By Lynn Moncus
Through the many years, we have visited much about teaching and the joys thereof. You have learned a little about how much I love and respect former students and how pleased I am to see them whenever possible.
Recently, while Shirley Hancock and I were visiting over afternoon coffee, I asked if she had ever imagined that we would become friends when she sat in my classroom so many years ago.
She sort of gasped and looked a little stunned that I would ask such a question. I could see that she was back in that classroom and remembering that no student and teacher would ever be friends and that I was so old in those days that we would never have anything in common to discuss.
As she returned to reality, she realized that much has happened during those intervening years and that we really can call each other friend at this stage in our lives. She almost indicated that I don’t seem so much older than she now that we have become rather close. I then asked if I could use her as an example in this column because I don’t want to try to mention all those former students who have also become friends. We surely don’t have that much space, and I might even omit one or two unintentionally.
Yes, I still see a number of former students who hesitate to go beyond the teacher student relationship and who will always prefer to leave that line between us—the one that we all drew rather deeply in those classrooms. I also note that some who are even closer still see a faint line between us, and that is just fine because I am still very proud to have been their teacher and would be just as proud to call them friends should they so desire.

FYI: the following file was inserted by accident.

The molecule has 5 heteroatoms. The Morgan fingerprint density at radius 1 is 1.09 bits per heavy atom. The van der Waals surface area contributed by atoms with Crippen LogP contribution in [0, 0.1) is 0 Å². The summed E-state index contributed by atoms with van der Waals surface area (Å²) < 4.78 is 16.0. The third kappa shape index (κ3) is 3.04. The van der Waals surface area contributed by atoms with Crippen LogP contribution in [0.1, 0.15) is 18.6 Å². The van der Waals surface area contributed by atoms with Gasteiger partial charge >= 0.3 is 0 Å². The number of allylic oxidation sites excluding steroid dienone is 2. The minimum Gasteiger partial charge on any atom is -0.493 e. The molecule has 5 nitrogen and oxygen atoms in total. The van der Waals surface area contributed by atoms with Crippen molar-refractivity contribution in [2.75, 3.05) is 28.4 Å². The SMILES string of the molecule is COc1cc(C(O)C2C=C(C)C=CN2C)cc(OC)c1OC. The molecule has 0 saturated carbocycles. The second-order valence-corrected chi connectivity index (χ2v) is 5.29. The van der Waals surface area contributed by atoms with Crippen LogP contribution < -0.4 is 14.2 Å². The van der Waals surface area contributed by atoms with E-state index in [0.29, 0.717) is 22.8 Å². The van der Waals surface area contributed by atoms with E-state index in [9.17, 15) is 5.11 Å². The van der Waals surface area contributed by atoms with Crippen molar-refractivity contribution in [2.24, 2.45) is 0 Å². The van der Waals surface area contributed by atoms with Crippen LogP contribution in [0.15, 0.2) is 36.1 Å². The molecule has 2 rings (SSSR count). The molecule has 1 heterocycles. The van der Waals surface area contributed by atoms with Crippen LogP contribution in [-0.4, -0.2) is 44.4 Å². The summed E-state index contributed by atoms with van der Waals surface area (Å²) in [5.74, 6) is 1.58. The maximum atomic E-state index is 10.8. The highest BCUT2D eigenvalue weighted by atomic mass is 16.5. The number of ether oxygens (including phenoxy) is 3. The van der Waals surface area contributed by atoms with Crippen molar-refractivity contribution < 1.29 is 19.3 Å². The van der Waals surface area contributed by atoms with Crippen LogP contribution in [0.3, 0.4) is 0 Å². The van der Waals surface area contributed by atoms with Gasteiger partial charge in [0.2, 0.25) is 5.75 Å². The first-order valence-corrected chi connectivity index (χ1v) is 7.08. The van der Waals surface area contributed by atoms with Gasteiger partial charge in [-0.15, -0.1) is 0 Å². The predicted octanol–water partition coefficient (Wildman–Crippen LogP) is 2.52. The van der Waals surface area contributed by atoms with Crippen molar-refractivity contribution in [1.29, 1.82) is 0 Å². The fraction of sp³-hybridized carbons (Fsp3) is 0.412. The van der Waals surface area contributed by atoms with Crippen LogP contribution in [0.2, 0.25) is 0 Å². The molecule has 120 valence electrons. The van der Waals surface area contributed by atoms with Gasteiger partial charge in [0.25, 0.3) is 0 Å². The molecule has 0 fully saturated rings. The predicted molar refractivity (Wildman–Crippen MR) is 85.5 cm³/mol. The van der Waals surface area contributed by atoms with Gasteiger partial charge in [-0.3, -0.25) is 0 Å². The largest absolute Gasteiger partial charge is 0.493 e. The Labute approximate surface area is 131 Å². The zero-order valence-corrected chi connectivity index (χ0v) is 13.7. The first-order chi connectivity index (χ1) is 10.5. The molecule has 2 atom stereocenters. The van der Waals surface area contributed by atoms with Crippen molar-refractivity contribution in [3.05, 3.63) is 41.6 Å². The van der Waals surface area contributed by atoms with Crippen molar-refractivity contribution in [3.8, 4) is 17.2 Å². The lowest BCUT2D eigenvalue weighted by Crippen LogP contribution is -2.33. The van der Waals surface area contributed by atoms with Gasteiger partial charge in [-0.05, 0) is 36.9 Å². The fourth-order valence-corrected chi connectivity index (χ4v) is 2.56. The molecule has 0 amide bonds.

I recall also how I felt about some of my teachers and how I later became friends with them. I was privileged to call a number of my public school teachers friends and also to call a number of my professors friends. I can even see that line between us on those occasions when we never quite became friends. I continued to respect them but could tell that neither of us really wanted to pursue our relationship beyond those teacher-student days.
As I watch Shirley, I see so many of my former students and stand just a little taller because they each played such important roles in my life. As we visit, I can still see her as that young girl in English class and can just imagine how she must have felt when she began to think about becoming friends with one of her former teachers.
We began striking up that friendship shortly after I returned home and have now become quite close. We can meet each other on common ground as two friends do and can talk about almost any subject that comes to mind.
Even though we may always see that dim line between us, we will remain friends and will recall those days when we would have said such a friendship would never develop. Yes, being a teacher in one’s hometown is a major privilege because it leads to the most valuable rewards one can imagine.